Susan Cain’s quotes are me in a nutshell.
View original post 1,201 more words
Susan Cain’s quotes are me in a nutshell.
View original post 1,201 more words
A complete stranger barked at me once.
I was walking back to the subway after a long day of work, bumpin’ some Wait Wait Don’t Tell Me, when a man leaned out of a garbage truck, made some lewd tearing-a-juicy-piece-of-meat-apart gestures, and yes, barked at me.
Here’s another one: “Ma’am! Ma’am! You dropped something!” Upon turning around to retrieve the item I allegedly dropped, he pouts: “I was telling you that you’re fine, and your rude ass wasn’t paying attention.”
Oh, I apologize for offending your delicate sensibilities! My bad!
Strange men have followed me around the block insisting I give them my email address, grabbed my arms, attempted to put their hands up my skirt, called me a chunky bitch, thrown kisses and still-burning cigarette butts at my legs, mimed cunnilingus at me on the N train. And this is just the highlight reel.
Catcalls are an inevitable…
View original post 876 more words
Motherfucker, if you tell me I’m too tall to be wearing these heels one more time, I am going to take off said five inch stilettos, stab them through your eye sockets and into your brain. That’s what I’m thinking, that’s what I want to say, but instead I just smile a half smile and say something along the lines of “I don’t think there’s such a thing as too tall.” I’m approximately five feet eleven inches with bare feet. When I’m strutting my stuff around town in my favorite pair of black wedges I’m a respectable six foot two. So yes, I am tall. It’s quiet obvious that I am genetically gifted in the height department yet I find that most people have the need to point it out to me on an almost daily basis.
“Wow. You’re tall.” Says some random stranger on the street.
“Good detective work…
View original post 385 more words
The sweltering central Texas heat could do nothing to quell the involuntary shivers as I cowered in the corner. The music room at Nolanville Elementary was on the second floor: brilliant. Even as a six-year-old I had learned that it was always hotter on the second floor, especially at the end of May. Combine the conspicuous lack of air conditioning with the sixty Kindergarteners who crowded the tiny room and the sweat pooling at the small of my back: there was no reason I should be shivering. Why were we getting dressed in here again? The stage was on the first floor and my costume wasn’t exactly mobile, the stupid thing. I sat in my corner cross-legged and head propped on my hands just glaring at it, praying I would miraculously develop heat vision and manage to reduce the monstrosity to ashes before my dad could see it. How. Embarrassing.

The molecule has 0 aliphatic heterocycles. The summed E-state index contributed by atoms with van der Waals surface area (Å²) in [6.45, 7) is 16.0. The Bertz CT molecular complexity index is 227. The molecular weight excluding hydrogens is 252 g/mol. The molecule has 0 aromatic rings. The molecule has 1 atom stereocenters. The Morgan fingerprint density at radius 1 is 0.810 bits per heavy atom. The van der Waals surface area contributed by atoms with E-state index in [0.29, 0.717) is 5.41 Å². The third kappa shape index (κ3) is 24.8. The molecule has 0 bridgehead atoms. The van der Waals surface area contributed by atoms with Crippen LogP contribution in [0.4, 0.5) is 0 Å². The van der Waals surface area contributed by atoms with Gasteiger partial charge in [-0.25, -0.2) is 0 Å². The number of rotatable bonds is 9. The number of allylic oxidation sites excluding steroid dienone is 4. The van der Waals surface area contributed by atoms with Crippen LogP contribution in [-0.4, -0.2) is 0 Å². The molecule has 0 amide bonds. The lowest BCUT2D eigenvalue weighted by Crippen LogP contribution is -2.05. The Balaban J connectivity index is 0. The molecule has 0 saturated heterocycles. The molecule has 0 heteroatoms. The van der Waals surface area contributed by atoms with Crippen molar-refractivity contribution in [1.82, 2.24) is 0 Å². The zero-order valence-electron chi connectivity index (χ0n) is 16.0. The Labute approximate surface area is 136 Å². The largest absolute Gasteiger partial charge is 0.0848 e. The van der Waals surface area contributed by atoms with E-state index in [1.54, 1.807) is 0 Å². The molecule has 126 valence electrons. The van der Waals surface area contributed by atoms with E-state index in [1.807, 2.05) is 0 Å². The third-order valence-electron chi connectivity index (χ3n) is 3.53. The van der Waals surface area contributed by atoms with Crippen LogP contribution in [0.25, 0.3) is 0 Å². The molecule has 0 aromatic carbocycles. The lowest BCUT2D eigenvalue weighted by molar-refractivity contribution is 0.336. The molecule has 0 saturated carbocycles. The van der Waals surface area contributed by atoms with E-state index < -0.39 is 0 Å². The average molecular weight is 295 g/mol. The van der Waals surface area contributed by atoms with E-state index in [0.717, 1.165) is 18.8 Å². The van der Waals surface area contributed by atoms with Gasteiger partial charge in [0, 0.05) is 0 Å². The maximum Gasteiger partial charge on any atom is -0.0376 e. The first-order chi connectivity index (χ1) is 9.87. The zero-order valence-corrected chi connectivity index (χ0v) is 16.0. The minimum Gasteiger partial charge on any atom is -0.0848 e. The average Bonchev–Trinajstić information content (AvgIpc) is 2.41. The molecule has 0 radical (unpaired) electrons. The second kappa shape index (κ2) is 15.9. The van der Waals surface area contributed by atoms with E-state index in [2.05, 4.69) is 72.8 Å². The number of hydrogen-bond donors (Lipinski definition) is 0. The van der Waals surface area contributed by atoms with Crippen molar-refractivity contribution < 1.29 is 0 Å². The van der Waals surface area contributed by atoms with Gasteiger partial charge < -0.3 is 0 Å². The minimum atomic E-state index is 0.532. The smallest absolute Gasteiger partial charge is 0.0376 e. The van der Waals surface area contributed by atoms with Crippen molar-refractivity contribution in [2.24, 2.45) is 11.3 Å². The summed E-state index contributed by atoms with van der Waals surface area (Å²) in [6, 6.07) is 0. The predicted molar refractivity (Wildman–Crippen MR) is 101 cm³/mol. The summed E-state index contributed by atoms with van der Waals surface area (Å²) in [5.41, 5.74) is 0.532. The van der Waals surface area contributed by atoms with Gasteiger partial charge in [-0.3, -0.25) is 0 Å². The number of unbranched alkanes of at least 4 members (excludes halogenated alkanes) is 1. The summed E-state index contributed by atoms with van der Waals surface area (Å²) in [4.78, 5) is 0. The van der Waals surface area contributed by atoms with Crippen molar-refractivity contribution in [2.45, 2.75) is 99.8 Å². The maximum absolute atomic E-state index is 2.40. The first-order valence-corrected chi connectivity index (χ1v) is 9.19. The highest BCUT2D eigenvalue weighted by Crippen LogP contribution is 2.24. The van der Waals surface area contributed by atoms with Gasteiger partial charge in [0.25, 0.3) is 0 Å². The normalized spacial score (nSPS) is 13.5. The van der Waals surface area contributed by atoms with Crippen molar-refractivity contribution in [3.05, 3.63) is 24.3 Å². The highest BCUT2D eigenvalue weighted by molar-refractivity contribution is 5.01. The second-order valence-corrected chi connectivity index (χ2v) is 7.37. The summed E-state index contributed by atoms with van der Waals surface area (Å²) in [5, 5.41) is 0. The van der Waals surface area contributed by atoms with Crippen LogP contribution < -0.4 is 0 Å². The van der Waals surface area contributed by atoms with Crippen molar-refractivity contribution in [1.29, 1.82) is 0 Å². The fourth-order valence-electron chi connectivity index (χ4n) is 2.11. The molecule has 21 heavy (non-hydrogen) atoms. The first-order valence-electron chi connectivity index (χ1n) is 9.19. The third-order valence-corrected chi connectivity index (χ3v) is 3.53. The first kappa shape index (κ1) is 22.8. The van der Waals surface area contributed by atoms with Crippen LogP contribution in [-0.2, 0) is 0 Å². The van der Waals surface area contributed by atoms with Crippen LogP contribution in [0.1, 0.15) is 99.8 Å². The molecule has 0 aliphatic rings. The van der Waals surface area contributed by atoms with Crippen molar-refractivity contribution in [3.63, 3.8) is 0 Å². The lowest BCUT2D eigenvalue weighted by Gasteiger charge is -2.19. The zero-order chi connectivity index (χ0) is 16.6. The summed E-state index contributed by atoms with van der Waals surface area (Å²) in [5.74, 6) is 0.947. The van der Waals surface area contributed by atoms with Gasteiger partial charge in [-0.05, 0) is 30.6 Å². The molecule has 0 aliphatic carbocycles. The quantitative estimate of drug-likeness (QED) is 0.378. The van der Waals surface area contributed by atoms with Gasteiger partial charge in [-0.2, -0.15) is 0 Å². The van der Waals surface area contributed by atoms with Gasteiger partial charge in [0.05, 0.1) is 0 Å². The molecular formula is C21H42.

“You’re lucky to have a part in the play at all, it’s such a fun opportunity!” said my mother. Lies. “You should be thanking me for graciously offering you this role after the winter concert fiasco” squawked my rail-thin ostrich of a music teacher. I don’t care what anyone says: Kelsey Streagle deserved what she got and my punishment was totally worth it. And her hair grew back eventually, why is everyone still holding this against me? I guess I bought into it for a little while: after all, the end-of-year play was the most prestigious event we could ever…ok, you know what? I’m not fooling anyone. I wasn’t gracious. I wasn’t excited. I would go so far as to say I was dreading this evening and had been for a good two months. Sure it was great to be part of Jack and the Beanstalk but THE HARP? SERIOUSLY? I auditioned for the most glamorous part (the hen who lays the golden eggs, obvi) and somehow managed to land the only role of a clunky, singing inanimate object a la Beauty and the Beast. (I would go on to play a singing carpet in Beauty and the Beast 12 years later, talk about coming full circle.)
Did they not realize just how damaging this role would be for my fragile self-esteem? I already had a bowl cut (thanks Mom) and now this? All I wanted was to be on stage and dazzle the audience, not humiliate myself in front of the entire school. And my dad.
At the time, Dad was a Major in the U.S. Army. He was the Executive Officer for a Field Artillery Battalion and he was damn good at his job. As so many military families can understand, this meant that Dad was rarely at home, soccer games, or Girl Scout ceremonies. Whenever I asked Dad why he worked so much he would tell me “You have to go after what you want. When you get where you want to go, you work hard to stay there. When you end up somewhere else instead, you work even harder to make it into something you want.” Or something like that. It was advice that just couldn’t penetrate my six-year-old psyche, no matter how sharp my mind already was, and I still threw a tantrum when I found out I hadn’t gotten the part I wanted. This was my lone chance to impress my dad and I now had the added challenge of doing it from inside a shimmery cardboard fortress. Great.
And then we were backstage. The harp was so large that I couldn’t possibly move while inside it. The stage instructions had been written (quite brilliantly) so that the curtain dropped before my big scene, thus allowing us to drag the behemoth onstage with time to spare before it was revealed to the audience. I don’t remember most of the play, unsurprisingly, but I do remember that scene. MY scene. Curtain dropped, costume was in place, and I shimmied between the harpstrings mounted on the side. I poked my head through the oval cut out of the front, ready to go. The curtain lifted. It was on.